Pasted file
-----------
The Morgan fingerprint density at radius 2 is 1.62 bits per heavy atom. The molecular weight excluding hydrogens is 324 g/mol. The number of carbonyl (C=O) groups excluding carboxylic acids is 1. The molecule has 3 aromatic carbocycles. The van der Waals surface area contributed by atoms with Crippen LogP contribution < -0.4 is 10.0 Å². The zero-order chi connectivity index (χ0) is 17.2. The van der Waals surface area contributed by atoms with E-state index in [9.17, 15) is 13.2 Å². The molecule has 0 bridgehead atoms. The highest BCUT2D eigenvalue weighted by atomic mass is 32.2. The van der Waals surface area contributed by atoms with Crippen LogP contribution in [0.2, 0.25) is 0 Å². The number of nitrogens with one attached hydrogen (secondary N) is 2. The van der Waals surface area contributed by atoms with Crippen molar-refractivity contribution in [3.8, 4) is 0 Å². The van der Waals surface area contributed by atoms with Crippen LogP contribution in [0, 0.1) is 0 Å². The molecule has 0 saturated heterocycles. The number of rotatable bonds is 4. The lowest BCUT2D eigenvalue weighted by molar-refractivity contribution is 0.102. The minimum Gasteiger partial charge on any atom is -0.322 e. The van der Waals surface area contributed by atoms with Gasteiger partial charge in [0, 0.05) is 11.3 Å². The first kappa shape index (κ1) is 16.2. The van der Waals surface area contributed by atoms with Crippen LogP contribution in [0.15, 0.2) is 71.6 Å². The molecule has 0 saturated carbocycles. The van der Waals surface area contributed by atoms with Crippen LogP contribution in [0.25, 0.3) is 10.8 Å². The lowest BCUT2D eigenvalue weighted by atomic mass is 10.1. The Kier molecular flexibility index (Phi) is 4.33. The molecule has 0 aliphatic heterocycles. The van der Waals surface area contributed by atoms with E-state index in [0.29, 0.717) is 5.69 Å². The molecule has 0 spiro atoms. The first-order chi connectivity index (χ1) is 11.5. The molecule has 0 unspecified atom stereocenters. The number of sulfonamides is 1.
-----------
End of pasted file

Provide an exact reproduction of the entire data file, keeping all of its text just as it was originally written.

The Morgan fingerprint density at radius 2 is 1.62 bits per heavy atom. The molecular weight excluding hydrogens is 324 g/mol. The number of carbonyl (C=O) groups excluding carboxylic acids is 1. The molecule has 3 aromatic carbocycles. The van der Waals surface area contributed by atoms with Crippen LogP contribution < -0.4 is 10.0 Å². The zero-order chi connectivity index (χ0) is 17.2. The van der Waals surface area contributed by atoms with E-state index in [9.17, 15) is 13.2 Å². The molecule has 0 bridgehead atoms. The highest BCUT2D eigenvalue weighted by atomic mass is 32.2. The van der Waals surface area contributed by atoms with Crippen LogP contribution in [0.2, 0.25) is 0 Å². The number of nitrogens with one attached hydrogen (secondary N) is 2. The van der Waals surface area contributed by atoms with Crippen molar-refractivity contribution in [3.8, 4) is 0 Å². The van der Waals surface area contributed by atoms with Crippen LogP contribution in [0, 0.1) is 0 Å². The molecule has 0 saturated heterocycles. The number of rotatable bonds is 4. The lowest BCUT2D eigenvalue weighted by molar-refractivity contribution is 0.102. The minimum Gasteiger partial charge on any atom is -0.322 e. The van der Waals surface area contributed by atoms with Gasteiger partial charge in [0, 0.05) is 11.3 Å². The first kappa shape index (κ1) is 16.2. The van der Waals surface area contributed by atoms with Crippen LogP contribution in [0.15, 0.2) is 71.6 Å². The molecule has 0 saturated carbocycles. The van der Waals surface area contributed by atoms with Crippen LogP contribution in [0.25, 0.3) is 10.8 Å². The lowest BCUT2D eigenvalue weighted by atomic mass is 10.1. The Kier molecular flexibility index (Phi) is 4.33. The molecule has 0 aliphatic heterocycles. The van der Waals surface area contributed by atoms with E-state index in [0.29, 0.717) is 5.69 Å². The molecule has 0 spiro atoms. The first-order chi connectivity index (χ1) is 11.5. The molecule has 0 unspecified atom stereocenters. The number of sulfonamides is 1.